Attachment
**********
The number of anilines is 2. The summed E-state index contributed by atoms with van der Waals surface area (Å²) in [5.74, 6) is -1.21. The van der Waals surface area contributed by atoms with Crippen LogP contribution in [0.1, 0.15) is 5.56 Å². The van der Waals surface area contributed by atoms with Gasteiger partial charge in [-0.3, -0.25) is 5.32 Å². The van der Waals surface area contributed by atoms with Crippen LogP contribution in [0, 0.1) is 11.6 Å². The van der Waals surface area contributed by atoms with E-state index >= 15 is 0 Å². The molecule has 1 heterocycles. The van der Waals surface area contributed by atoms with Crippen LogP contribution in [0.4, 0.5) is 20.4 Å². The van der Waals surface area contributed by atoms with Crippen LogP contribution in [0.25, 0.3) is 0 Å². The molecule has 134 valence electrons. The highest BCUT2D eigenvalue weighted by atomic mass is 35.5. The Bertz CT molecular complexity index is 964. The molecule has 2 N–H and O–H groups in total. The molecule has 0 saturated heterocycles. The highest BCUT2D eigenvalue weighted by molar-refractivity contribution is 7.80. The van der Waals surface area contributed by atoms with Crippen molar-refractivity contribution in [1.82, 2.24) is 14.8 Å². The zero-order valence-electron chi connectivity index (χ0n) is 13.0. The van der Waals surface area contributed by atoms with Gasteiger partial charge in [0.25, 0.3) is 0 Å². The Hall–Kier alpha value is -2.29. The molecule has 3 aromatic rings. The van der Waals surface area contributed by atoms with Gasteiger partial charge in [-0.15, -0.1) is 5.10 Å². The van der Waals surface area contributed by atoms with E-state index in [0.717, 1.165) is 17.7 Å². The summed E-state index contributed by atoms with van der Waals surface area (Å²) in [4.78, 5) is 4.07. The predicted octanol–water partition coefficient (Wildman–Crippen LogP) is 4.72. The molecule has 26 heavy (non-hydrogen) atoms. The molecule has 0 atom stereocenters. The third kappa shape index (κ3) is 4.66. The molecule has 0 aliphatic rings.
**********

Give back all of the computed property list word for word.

The number of anilines is 2. The summed E-state index contributed by atoms with van der Waals surface area (Å²) in [5.74, 6) is -1.21. The van der Waals surface area contributed by atoms with Crippen LogP contribution in [0.1, 0.15) is 5.56 Å². The van der Waals surface area contributed by atoms with Gasteiger partial charge in [-0.3, -0.25) is 5.32 Å². The van der Waals surface area contributed by atoms with Crippen LogP contribution in [0, 0.1) is 11.6 Å². The van der Waals surface area contributed by atoms with E-state index >= 15 is 0 Å². The molecule has 1 heterocycles. The van der Waals surface area contributed by atoms with Crippen LogP contribution in [0.4, 0.5) is 20.4 Å². The van der Waals surface area contributed by atoms with Crippen LogP contribution in [0.25, 0.3) is 0 Å². The molecule has 134 valence electrons. The highest BCUT2D eigenvalue weighted by atomic mass is 35.5. The Bertz CT molecular complexity index is 964. The molecule has 2 N–H and O–H groups in total. The molecule has 0 saturated heterocycles. The highest BCUT2D eigenvalue weighted by molar-refractivity contribution is 7.80. The van der Waals surface area contributed by atoms with Crippen molar-refractivity contribution in [1.82, 2.24) is 14.8 Å². The zero-order valence-electron chi connectivity index (χ0n) is 13.0. The van der Waals surface area contributed by atoms with Gasteiger partial charge in [0.25, 0.3) is 0 Å². The Hall–Kier alpha value is -2.29. The molecule has 3 aromatic rings. The van der Waals surface area contributed by atoms with Gasteiger partial charge in [-0.15, -0.1) is 5.10 Å². The van der Waals surface area contributed by atoms with E-state index in [0.717, 1.165) is 17.7 Å². The summed E-state index contributed by atoms with van der Waals surface area (Å²) in [4.78, 5) is 4.07. The predicted octanol–water partition coefficient (Wildman–Crippen LogP) is 4.72. The molecule has 26 heavy (non-hydrogen) atoms. The molecule has 0 atom stereocenters. The third kappa shape index (κ3) is 4.66. The molecule has 0 aliphatic rings.